Technology has ushered in a revolution in the world of entertainment in this digital era. One person’s experience of theatre is different from the next. Like any piece of art, how we enjoy and interpret what happens on stage comes from our own unique perspective. There has been some provision at theatres for deaf audiences in recent years, including signing, hearing loop inductions, infrared systems, and captioning screens either on or near the stage. These aren’t common, however, and for some shows, captioning is often only visible in a limited number of seats and involves looking away from the main action. It can occasionally be distracting for other audience members or performers, too. In this article, you can explore how technology is achieving this remarkable feat by delving into various subtopics that illustrate its impact.
There is a vast collection of movies and TV shows, such as streaming platforms like Netflix, Hulu, Amazon Prime Video, and Disney to anyone with an internet connection. This has given access to content by eliminating the need for expensive cable subscriptions or physical media. The film and television industry has undergone a massive transformation during the last several years. Now, viewers can enjoy programming streamed into the palms of their hands at any time and any place. It is possible to license content that, in previous generations, would have already completed its life cycle in this new market. Music, dating back decades can be downloaded by the album or song or streamed via subscription. Content to be revised and re-sold, such as discontinued television series, which are now accessible in every country in every language in the world.
For content creators and distributors, streaming technology creates a wide range of opportunities. On-demand, the exponential growth of all types of video and music streaming platforms presents many new challenges. Media and entertainment companies must manage and maximize their content libraries to tap into these new revenue streams. Legacy systems such as spreadsheets are becoming incapable of handling the workload.
Bringing smart captioning glasses to cinemas
Technology is making it easier to provide closed captions and subtitles for videos and movies. It also can be beneficial for non-native speakers and people in noisy environments. Now Suffolk and his team are looking at taking this assistive technology into cinemas for National Theatre’s live broadcast and for use by cinema audiences more broadly. And also, they hope to work with the subsidized arts sector and potentially the West End to get the glasses used in many more venues. The theatre is also working on audio descriptions for blind audiences and those with sight loss excitingly.
Audio descriptions provide a narration of on-screen action and descriptions of scenes for the visually impaired. They can fully enjoy movies and TV shows. Now, often, this feature has been included in streaming platforms and apps. The theatre is also working on audio descriptions for blind audiences and those with sight loss excitingly. So, those with vision impairment can directly receive verbal information about what is visually happening on stage.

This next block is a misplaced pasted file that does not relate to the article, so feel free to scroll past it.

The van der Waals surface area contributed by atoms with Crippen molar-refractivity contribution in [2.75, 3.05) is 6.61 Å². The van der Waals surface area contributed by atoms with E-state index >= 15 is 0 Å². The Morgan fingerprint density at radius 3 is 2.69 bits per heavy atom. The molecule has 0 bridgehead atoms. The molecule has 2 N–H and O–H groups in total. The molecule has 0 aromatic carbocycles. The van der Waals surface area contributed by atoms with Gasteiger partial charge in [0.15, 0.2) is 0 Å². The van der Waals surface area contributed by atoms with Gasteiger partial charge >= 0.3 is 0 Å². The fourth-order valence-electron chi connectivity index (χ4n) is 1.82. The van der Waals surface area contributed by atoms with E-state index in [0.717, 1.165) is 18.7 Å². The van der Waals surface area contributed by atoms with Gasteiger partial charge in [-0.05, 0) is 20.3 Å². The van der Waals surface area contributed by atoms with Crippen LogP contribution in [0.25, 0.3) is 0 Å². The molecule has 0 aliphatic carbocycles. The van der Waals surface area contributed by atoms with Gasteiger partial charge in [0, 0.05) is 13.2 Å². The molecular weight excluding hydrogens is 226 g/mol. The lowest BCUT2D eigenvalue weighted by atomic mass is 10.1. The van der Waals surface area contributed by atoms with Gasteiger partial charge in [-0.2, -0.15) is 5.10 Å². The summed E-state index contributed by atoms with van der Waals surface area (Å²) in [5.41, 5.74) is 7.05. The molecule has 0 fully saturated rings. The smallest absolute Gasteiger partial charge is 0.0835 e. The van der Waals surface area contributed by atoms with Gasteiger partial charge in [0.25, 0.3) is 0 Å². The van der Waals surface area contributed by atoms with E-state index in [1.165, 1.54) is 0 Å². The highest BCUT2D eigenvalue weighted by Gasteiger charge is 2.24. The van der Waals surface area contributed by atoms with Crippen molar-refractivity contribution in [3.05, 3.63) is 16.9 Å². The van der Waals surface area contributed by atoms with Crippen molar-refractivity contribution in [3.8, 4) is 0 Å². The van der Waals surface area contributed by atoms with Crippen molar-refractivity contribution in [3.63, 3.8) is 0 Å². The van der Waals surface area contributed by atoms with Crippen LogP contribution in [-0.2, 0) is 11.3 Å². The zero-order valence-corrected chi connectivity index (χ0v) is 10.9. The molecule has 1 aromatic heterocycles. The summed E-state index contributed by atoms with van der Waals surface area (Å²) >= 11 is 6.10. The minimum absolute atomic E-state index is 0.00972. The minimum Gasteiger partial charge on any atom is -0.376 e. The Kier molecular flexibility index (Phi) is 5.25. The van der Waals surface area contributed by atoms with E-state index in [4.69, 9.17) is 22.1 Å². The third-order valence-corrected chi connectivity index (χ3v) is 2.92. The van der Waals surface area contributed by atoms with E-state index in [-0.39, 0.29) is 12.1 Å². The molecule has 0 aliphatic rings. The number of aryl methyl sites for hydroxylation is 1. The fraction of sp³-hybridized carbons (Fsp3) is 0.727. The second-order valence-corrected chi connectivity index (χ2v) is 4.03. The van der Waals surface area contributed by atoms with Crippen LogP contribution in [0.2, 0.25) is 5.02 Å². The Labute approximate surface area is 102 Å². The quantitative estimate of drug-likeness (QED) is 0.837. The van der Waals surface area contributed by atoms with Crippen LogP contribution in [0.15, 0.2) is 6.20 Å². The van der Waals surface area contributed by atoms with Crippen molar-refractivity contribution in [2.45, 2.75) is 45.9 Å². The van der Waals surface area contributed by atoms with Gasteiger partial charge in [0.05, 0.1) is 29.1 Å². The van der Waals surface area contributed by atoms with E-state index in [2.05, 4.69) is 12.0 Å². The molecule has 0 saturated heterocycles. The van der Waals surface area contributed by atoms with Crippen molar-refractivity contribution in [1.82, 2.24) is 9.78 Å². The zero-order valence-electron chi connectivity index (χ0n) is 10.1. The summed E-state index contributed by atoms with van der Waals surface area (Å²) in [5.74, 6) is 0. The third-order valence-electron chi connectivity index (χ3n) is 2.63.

We heard from the equally determined Philippa Cross, general manager of Talking Birds Theatre Company at the opposite end of the theatre world, in terms of size and budget. Cross talked about the creation of the Difference Engine at the Google-sponsored, sold-out event. This technology is looking for deaf audience members and those with hearing loss. But, it is also broadening to offer audio descriptions for audience members with sight loss.
Talking Birds and the Difference Engine
The small theatre company frequently puts on shows in unusual venues like monasteries and, recently, a cattle market-based in Coventry. As part of the creative process within such venues, it views accessibility. Such as captioning systems, infrared, and even speaking; the team has experimented with various accessibility options, infrared, and even speaking into a mic from backstage to give audio descriptions. But, they found the options were expensive, and they did not work well in intimate spaces. Talking Birds has been collaborating with Coventry University to develop an inexpensive captioning system delivered through a smartphone app in recent years. That is called the ‘Different Engine’.
Talking Birds aims to enable theatre companies to use the Difference Engine as a downloaded app on a tablet computer eventually. A scrolling script to smartphones during shows would be sent by the app. The company is supplying laptops and Raspberry Pis loaded with the required tech and software to get captions sent to smartphones during shows currently. At the moment, the team is also excited to be experimenting with audio descriptions. With 30 companies trialing it in the last year, there is a lot of interest in the different engines.
Finally, we can conclude that technology has become a great equalizer in the entertainment world. Technology can be shattered by the barriers that once limited access to diverse forms of entertainment. Technology can be made accessible to all. As technology evolves, we can ensure that everyone can partake in and enjoy the vast world of entertainment.